Who Is Tom Vilsack? Hillary Clinton's Possible Vice President Pick Checks Off Several Boxes

WASHINGTON, DC - FEBRUARY 24: U.S. Secretary of Agriculture Tom Vilsack testifies during a House Committee on Agriculture hearing regarding the state of the rural economy, on Capitol Hill, February 24, 2016 in Washington, DC. On Tuesday, Vilsack stated he was confident that Congress will pass the Trans-Pacific Partnership, a multi-nation trade agreement between the United States and 11 other countries. (Drew Angerer/Getty Images)
Source: Drew Angerer/Getty Images News/Getty Images

With the DNC convention right around the corner, new names of potential VP picks are popping up, and Clinton's decision should be coming any day now. It's got me asking about one of the names: Who is Tom Vilsack? Rumors that the current Secretary of Agriculture has ended up on Clinton's short list for VP are coming as a bit of a surprise since his name hasn't come up much before in this race.

Previously there was speculation that people like Massachusetts Sen. Elizabeth Warren or Ohio Sen. Sherrod Brown would be at the top, but now it's someone who hasn't previously been mentioned on the speculative lists. So why has he risen to the top, and what are his credentials that make him worthy of the coveted position?

Even though we haven't heard much about him, Vilsack has an American story of an underdog steadily climbing the political ladder. He grew up in an orphanage in Pittsburgh, according to the Associated Press, stayed on the East Coast to finish law school, and eventually became governor of Iowa, where he served two terms. And although he's flown under the radar, he's been a key player in other political campaigns. In the 2004 presidential election, John Kerry considered adding Vilsack as VP to his ticket, until he chose John Edwards as a running mate instead. Now, since the beginning of Obama's first term in office, Vilsack has served as the Secretary of Agriculture for the administration.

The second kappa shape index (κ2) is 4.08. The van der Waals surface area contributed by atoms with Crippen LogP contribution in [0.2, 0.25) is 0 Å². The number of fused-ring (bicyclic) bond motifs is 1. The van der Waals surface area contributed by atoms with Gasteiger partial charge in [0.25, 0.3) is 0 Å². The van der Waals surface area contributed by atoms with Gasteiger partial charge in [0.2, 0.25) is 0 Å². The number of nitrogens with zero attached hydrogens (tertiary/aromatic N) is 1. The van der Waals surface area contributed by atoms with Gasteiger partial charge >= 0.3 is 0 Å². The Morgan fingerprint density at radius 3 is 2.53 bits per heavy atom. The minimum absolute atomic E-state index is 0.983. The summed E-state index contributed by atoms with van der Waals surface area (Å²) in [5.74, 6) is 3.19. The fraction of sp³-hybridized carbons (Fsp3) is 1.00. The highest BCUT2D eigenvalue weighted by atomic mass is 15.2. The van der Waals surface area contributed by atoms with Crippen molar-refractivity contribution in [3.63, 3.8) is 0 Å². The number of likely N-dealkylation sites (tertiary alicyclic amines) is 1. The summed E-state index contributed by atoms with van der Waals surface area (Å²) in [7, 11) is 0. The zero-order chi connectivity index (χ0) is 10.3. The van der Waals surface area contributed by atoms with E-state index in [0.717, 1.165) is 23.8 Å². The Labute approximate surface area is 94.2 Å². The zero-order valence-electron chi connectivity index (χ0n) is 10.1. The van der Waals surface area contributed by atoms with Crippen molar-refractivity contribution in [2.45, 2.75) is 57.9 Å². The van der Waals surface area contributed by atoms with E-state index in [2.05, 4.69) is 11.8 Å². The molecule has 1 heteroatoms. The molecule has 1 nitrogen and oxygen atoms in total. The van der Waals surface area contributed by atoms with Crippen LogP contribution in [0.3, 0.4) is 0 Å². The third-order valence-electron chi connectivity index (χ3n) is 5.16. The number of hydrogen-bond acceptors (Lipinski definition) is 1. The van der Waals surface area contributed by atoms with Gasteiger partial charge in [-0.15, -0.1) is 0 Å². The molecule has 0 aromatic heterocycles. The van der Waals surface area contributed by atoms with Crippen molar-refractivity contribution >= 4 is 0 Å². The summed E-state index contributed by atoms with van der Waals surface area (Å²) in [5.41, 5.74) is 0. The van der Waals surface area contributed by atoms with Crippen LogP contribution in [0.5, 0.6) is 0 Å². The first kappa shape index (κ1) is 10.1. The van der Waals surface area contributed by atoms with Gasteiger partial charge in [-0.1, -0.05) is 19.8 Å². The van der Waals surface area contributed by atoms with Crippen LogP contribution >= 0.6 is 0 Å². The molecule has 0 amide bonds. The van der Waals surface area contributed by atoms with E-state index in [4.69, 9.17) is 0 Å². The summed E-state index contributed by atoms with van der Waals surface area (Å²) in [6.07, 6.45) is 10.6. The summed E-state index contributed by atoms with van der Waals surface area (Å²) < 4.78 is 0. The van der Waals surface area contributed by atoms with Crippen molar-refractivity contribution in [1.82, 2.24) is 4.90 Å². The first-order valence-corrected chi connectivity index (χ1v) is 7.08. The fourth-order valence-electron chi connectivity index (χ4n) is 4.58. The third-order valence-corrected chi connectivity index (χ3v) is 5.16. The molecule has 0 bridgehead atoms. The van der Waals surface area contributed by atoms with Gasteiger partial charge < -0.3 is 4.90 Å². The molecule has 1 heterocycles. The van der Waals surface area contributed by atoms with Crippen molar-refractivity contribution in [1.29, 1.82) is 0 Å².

Reports are surfacing that Clinton is looking for a running mate who has a dependable national security standing, and his outspoken opposition to the Iraq War could help. In any event, that's just one of the many boxes she'll need to check from a strategic voter-targeting perspective. Perhaps more importantly, she'll need to focus on white men and those without college degrees, since that's where a Washington Post-ABC News poll says Clinton's trailing Trump — and on those fronts, Vilsack could be a big help. Having successfully served as governor of a Midwestern state, and with his modest upbringing potentially appealing to the middle to lower classes, he could give her just the bump she needs.

Not to mention, if Clinton's looking for someone who is tough and isn't afraid to stand up to Trump, like Elizabeth Warren has been doing, Vilsack might be one to pick up where she left off. Apparently he didn't mince words about the potential opponent according to an AP interview:

I get really irritated when I hear Donald Trump say, "Let's make America great again." I look at it and I think, wait a second, I started out life in an orphanage. I didn't have a last name ... America gave me this opportunity to go from that beginning to sitting in the White House in the Cabinet Room with the president of the United States.

Vilsack's reputation is one that is considered solid and stable with the most controversial thing about him being that he supports the TPP — something that's been a sticking point for some Democratic voters, especially Sanders fans. If Clinton wants a safe choice, Vilsack might be it.

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